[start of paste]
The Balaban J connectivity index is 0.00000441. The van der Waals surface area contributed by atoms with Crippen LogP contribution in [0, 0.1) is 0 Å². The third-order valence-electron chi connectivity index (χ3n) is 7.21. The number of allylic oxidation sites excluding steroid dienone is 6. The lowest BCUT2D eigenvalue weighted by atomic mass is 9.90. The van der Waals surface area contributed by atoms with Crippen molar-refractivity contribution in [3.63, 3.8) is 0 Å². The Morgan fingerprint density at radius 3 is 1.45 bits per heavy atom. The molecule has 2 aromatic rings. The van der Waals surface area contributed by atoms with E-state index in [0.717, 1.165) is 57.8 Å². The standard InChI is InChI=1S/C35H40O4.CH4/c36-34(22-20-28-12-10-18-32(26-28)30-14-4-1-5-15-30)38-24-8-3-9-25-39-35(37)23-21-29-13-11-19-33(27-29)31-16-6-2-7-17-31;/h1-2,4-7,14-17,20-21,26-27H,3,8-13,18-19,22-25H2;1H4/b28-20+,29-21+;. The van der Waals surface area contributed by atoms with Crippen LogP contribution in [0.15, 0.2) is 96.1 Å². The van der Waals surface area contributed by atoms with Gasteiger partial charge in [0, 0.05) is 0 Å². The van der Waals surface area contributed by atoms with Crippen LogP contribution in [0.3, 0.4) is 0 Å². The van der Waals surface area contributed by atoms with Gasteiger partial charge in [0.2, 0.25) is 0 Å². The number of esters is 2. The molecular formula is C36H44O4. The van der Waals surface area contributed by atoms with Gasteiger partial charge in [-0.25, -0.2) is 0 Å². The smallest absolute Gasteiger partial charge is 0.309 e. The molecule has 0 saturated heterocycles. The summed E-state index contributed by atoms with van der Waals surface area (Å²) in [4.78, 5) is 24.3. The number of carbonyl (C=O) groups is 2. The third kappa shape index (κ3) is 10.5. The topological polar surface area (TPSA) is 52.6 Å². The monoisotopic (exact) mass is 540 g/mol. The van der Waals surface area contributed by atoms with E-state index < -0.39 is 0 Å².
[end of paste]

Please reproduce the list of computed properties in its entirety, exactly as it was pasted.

The Balaban J connectivity index is 0.00000441. The van der Waals surface area contributed by atoms with Crippen LogP contribution in [0, 0.1) is 0 Å². The third-order valence-electron chi connectivity index (χ3n) is 7.21. The number of allylic oxidation sites excluding steroid dienone is 6. The lowest BCUT2D eigenvalue weighted by atomic mass is 9.90. The van der Waals surface area contributed by atoms with Crippen molar-refractivity contribution in [3.63, 3.8) is 0 Å². The Morgan fingerprint density at radius 3 is 1.45 bits per heavy atom. The molecule has 2 aromatic rings. The van der Waals surface area contributed by atoms with E-state index in [0.717, 1.165) is 57.8 Å². The standard InChI is InChI=1S/C35H40O4.CH4/c36-34(22-20-28-12-10-18-32(26-28)30-14-4-1-5-15-30)38-24-8-3-9-25-39-35(37)23-21-29-13-11-19-33(27-29)31-16-6-2-7-17-31;/h1-2,4-7,14-17,20-21,26-27H,3,8-13,18-19,22-25H2;1H4/b28-20+,29-21+;. The van der Waals surface area contributed by atoms with Crippen LogP contribution in [0.15, 0.2) is 96.1 Å². The van der Waals surface area contributed by atoms with Gasteiger partial charge in [0, 0.05) is 0 Å². The van der Waals surface area contributed by atoms with Crippen LogP contribution in [0.3, 0.4) is 0 Å². The van der Waals surface area contributed by atoms with Gasteiger partial charge in [0.2, 0.25) is 0 Å². The number of esters is 2. The molecular formula is C36H44O4. The van der Waals surface area contributed by atoms with Gasteiger partial charge in [-0.25, -0.2) is 0 Å². The smallest absolute Gasteiger partial charge is 0.309 e. The molecule has 0 saturated heterocycles. The summed E-state index contributed by atoms with van der Waals surface area (Å²) in [4.78, 5) is 24.3. The number of carbonyl (C=O) groups is 2. The third kappa shape index (κ3) is 10.5. The topological polar surface area (TPSA) is 52.6 Å². The monoisotopic (exact) mass is 540 g/mol. The van der Waals surface area contributed by atoms with E-state index < -0.39 is 0 Å².